Food Science and Technology Department


Date of this Version



Published in Food Biophysics (2017), doi 10.1007/s11483-017-9509-0


Copyright © 2017 Springer Science+Business Media, LLC. Used by permission.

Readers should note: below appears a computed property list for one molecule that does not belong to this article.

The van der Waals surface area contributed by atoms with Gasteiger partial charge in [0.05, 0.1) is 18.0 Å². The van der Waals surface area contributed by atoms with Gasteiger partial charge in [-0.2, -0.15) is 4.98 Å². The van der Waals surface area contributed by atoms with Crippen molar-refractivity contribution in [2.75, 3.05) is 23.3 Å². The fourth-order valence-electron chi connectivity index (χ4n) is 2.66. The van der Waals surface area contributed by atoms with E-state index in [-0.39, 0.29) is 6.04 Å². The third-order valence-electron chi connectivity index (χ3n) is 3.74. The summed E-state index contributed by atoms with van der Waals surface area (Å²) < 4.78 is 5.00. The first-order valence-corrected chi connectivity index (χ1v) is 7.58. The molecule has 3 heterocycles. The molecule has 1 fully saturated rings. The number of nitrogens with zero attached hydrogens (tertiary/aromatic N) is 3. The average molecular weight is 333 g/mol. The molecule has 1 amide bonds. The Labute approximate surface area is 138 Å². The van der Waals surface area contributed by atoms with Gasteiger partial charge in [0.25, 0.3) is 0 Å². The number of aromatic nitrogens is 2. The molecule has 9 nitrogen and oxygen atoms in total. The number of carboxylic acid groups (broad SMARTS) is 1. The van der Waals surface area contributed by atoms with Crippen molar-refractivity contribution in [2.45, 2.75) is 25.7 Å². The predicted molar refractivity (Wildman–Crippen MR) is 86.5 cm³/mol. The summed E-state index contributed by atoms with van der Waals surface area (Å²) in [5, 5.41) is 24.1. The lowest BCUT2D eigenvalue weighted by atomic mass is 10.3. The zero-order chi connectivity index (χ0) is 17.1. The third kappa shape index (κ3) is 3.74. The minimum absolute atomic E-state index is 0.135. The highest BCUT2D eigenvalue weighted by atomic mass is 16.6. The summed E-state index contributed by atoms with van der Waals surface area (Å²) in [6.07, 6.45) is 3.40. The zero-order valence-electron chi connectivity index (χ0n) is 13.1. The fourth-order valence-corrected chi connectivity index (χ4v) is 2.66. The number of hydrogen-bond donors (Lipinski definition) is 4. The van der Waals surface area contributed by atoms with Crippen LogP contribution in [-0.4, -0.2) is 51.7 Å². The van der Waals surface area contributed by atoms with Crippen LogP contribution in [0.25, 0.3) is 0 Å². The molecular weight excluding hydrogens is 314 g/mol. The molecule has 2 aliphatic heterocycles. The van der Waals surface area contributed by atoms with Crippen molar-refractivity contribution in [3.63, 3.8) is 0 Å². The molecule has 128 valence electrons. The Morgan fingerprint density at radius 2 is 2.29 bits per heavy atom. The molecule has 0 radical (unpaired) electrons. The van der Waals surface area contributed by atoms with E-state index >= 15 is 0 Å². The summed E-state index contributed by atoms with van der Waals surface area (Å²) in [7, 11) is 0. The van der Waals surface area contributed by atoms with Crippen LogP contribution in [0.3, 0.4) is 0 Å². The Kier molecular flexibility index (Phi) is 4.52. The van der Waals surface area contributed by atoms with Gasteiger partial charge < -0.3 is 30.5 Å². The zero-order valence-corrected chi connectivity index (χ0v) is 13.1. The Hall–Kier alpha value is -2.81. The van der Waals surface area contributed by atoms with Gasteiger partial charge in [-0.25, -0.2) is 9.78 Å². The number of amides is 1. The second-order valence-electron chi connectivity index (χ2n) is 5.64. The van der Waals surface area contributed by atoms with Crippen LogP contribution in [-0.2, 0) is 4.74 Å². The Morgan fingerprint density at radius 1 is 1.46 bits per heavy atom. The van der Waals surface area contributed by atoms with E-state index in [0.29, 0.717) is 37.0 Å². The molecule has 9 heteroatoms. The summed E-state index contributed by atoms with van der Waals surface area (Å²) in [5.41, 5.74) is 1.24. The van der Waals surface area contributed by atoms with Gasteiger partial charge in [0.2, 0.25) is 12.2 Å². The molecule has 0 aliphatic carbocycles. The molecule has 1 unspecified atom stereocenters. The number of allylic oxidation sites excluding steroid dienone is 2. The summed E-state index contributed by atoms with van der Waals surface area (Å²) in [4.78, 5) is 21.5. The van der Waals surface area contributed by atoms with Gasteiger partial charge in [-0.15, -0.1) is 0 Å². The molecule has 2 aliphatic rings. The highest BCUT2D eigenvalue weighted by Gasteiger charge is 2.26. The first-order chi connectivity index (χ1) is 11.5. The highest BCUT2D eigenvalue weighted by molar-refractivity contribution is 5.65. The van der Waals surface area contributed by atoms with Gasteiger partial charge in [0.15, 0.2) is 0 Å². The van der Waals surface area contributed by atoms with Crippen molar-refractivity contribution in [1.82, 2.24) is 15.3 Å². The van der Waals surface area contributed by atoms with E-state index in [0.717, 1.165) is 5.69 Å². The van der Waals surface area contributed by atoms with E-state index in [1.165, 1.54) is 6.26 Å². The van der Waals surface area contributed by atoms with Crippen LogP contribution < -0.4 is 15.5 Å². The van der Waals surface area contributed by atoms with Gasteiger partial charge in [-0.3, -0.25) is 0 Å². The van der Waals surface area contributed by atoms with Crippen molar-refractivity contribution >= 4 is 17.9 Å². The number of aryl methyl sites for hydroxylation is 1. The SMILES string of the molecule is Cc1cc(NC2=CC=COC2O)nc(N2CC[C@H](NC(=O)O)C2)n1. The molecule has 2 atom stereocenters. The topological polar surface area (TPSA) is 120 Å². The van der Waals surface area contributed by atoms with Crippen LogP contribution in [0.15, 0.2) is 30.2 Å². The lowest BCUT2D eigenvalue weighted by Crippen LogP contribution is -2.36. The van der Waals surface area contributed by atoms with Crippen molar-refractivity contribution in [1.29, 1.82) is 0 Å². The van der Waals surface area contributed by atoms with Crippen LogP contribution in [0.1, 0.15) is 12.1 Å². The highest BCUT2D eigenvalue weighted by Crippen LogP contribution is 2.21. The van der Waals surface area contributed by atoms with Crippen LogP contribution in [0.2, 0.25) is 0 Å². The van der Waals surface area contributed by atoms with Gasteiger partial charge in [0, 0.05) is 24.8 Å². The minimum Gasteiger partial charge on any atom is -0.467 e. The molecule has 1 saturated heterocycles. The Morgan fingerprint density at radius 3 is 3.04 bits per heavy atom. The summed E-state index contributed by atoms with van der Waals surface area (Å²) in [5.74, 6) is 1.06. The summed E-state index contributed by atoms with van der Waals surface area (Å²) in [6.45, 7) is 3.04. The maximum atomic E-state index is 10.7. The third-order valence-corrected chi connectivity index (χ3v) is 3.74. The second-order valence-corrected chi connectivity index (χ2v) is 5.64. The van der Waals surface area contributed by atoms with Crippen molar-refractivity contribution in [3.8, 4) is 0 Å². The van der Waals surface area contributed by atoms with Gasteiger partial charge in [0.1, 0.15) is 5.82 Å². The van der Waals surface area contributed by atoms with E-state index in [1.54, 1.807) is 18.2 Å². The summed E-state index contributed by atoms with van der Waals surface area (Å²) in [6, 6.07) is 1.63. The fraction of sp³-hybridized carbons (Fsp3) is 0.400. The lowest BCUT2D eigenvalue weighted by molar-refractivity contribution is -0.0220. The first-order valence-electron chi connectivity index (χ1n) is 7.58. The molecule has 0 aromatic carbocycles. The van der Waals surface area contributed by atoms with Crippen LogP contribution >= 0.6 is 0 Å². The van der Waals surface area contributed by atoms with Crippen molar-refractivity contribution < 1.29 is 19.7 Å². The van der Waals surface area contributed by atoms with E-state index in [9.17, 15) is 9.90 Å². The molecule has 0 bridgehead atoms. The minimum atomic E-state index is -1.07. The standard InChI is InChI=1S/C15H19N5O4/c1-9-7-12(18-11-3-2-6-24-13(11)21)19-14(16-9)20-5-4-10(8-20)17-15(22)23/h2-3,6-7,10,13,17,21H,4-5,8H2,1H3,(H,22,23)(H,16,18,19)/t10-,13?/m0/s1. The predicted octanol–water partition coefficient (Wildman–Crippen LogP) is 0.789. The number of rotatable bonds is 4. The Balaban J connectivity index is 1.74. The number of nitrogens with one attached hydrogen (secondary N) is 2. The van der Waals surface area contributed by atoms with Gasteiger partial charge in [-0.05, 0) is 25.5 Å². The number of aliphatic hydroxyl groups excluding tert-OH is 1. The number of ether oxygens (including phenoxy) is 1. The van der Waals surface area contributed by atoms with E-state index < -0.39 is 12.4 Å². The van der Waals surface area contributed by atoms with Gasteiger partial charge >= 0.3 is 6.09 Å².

To improve the application of essential oils as natural antimicrobial preservatives, the objective of the present study was to determine physical, antimicrobial, and biophysical properties of eugenol after nanoencapsulation by sodium caseinate (NaCas). Emulsions were prepared by mixing eugenol in 20.0 mg/mL NaCas solution at an overall eugenol content of 5.0–137.9 mg/mL using shear homogenization. Stable emulsions were observed up to 38.5 mg/mL eugenol, which had droplet diameters of smaller than 125 nm at pH 5–9 after ambient storage for up to 30 days. The encapsulated eugenol had similar minimal inhibitory and minimal bactericidal concentrations as free eugenol against Escherichia coli O157:H7 ATCC 43895, Listeria monocytogenes Scott A, and Salmonella Enteritidis but showed better inhibition of E. coli O157:H7 than free eugenol during incubation at 37 °C for 48 h. After 20 min interaction at 21 °C, bacteria treated with encapsulated eugenol had a greater reduction of intracellular ATP and a greater increase of extracellular ATP than free eugenol, suggesting the enhanced permeation of eugenol after nanoencapsulation. However, such overall trend was not observed when examining bacterial morphology and uptake of crystal violet, suggesting the possible membrane adaptation. Findings from this study showed the feasibility of preparing nanoemulsions with high loading of eugenol using NaCas.

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